Politics and Government

How was the conflict in Kansas a small-scale rehearsal for the Civil War?

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2016-12-30 21:57:21

The US Civil War was characterized by huge field armies and

heavy artillery. Additionally, railroads and sea battles and

blockades dominated the war. There was nothing in the "Bleeding

Kansas" episode of US history that influenced the US Civil War.

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2011-04-15 01:36:49

"Bleeding_Kansas" id="Bleeding_Kansas">Bleeding Kansas

The Kansas Territory became the center of attention in the battle

between North and South over expanding slavery into the

territories. Those southerners who voted for the Kansas-Nebraska

Act (spliting the territory into two areas) assumed that Kansas

would enter the union as a slave state. The Republican Party,

however, wanted to repeal the Kansas-Nebraska Act and restore the

provision in the Missouri Compromise that prohibited slavery in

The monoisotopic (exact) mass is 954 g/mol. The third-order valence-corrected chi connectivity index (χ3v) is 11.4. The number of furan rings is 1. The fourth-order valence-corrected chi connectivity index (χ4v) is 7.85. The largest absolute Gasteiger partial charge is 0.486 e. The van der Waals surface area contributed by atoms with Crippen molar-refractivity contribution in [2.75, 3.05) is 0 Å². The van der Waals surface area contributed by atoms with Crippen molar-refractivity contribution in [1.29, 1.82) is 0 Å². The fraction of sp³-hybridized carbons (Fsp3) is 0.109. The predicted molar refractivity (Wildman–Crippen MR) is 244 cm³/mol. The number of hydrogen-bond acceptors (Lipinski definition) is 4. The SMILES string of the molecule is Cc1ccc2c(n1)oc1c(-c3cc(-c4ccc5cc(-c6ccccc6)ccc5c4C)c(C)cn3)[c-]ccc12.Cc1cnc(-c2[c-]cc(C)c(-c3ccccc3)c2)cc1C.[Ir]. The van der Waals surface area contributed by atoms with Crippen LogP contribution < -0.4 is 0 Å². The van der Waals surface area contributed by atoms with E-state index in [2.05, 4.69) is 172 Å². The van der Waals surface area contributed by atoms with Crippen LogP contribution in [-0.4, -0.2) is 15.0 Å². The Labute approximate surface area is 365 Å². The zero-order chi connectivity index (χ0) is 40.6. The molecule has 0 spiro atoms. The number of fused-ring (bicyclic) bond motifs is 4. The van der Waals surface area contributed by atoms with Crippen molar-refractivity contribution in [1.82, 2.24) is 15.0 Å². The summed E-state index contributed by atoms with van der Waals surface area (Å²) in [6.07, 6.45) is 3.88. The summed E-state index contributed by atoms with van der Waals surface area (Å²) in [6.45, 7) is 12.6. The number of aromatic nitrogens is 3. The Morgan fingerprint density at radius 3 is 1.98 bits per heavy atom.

Kansas. Northern abolitionists began to work under the rules

established by Senator Douglas, popular sovereignty, in order to

get Kansas admitted as a free state. Both sides of the slavery

question sent settlers into the territory of Kansas, in hopes of

outnumbering the other side, and electing a territorial legislature

and a future state constitution that would either outlaw, or permit

slavery. So called "border ruffians" raided into Kansas creating

violence on both sides of the issue. The most famous was John

Brown, a noted abolitionist who felt he was called by God to free

the slaves in the South and West. In 1856, a group of border

ruffians raided Lawrence, Kansas, an anti-slavery town, burning the

buildings and killing one citizen. Five days later, John Brown and

his sons and followers raided a settlement along Pottawatomie Creek

and ordered five proslavery Kansans executed with a farmer's

scythe. The fighting that continued in Kansas became known as

"Bleeding Kansas" and was a sign of the Civil War to come.

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